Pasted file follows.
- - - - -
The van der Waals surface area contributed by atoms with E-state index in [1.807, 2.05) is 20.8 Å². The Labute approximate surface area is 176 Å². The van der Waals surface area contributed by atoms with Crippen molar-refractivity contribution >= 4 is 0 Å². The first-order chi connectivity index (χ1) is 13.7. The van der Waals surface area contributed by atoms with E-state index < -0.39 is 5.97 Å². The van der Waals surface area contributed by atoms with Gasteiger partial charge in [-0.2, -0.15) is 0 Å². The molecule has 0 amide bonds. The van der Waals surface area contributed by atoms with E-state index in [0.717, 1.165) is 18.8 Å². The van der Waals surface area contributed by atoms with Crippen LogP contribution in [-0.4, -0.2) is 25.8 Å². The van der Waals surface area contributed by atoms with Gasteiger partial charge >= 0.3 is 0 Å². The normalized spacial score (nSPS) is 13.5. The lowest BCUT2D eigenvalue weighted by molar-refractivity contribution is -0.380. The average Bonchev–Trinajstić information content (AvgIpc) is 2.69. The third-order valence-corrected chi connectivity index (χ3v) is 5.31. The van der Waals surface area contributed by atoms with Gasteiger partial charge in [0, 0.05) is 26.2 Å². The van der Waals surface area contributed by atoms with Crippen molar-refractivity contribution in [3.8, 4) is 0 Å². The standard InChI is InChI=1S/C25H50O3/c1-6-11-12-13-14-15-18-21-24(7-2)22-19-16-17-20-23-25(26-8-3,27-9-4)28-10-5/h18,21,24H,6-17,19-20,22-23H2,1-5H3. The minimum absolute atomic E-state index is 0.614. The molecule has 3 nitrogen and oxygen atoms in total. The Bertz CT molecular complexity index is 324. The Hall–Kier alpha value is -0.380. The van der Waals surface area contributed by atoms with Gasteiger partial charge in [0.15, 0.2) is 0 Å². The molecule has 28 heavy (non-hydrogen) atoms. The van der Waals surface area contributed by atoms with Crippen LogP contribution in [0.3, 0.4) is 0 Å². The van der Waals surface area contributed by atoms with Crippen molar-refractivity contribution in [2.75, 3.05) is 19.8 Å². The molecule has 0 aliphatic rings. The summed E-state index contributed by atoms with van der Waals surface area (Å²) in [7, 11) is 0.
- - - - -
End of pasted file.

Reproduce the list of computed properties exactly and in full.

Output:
The van der Waals surface area contributed by atoms with E-state index in [1.807, 2.05) is 20.8 Å². The Labute approximate surface area is 176 Å². The van der Waals surface area contributed by atoms with Crippen molar-refractivity contribution >= 4 is 0 Å². The first-order chi connectivity index (χ1) is 13.7. The van der Waals surface area contributed by atoms with E-state index < -0.39 is 5.97 Å². The van der Waals surface area contributed by atoms with Gasteiger partial charge in [-0.2, -0.15) is 0 Å². The molecule has 0 amide bonds. The van der Waals surface area contributed by atoms with E-state index in [0.717, 1.165) is 18.8 Å². The van der Waals surface area contributed by atoms with Crippen LogP contribution in [-0.4, -0.2) is 25.8 Å². The van der Waals surface area contributed by atoms with Gasteiger partial charge >= 0.3 is 0 Å². The normalized spacial score (nSPS) is 13.5. The lowest BCUT2D eigenvalue weighted by molar-refractivity contribution is -0.380. The average Bonchev–Trinajstić information content (AvgIpc) is 2.69. The third-order valence-corrected chi connectivity index (χ3v) is 5.31. The van der Waals surface area contributed by atoms with Gasteiger partial charge in [0, 0.05) is 26.2 Å². The van der Waals surface area contributed by atoms with Crippen molar-refractivity contribution in [3.8, 4) is 0 Å². The standard InChI is InChI=1S/C25H50O3/c1-6-11-12-13-14-15-18-21-24(7-2)22-19-16-17-20-23-25(26-8-3,27-9-4)28-10-5/h18,21,24H,6-17,19-20,22-23H2,1-5H3. The minimum absolute atomic E-state index is 0.614. The molecule has 3 nitrogen and oxygen atoms in total. The Bertz CT molecular complexity index is 324. The Hall–Kier alpha value is -0.380. The van der Waals surface area contributed by atoms with Gasteiger partial charge in [0.15, 0.2) is 0 Å². The molecule has 28 heavy (non-hydrogen) atoms. The van der Waals surface area contributed by atoms with Crippen LogP contribution in [0.3, 0.4) is 0 Å². The van der Waals surface area contributed by atoms with Crippen molar-refractivity contribution in [2.75, 3.05) is 19.8 Å². The molecule has 0 aliphatic rings. The summed E-state index contributed by atoms with van der Waals surface area (Å²) in [7, 11) is 0.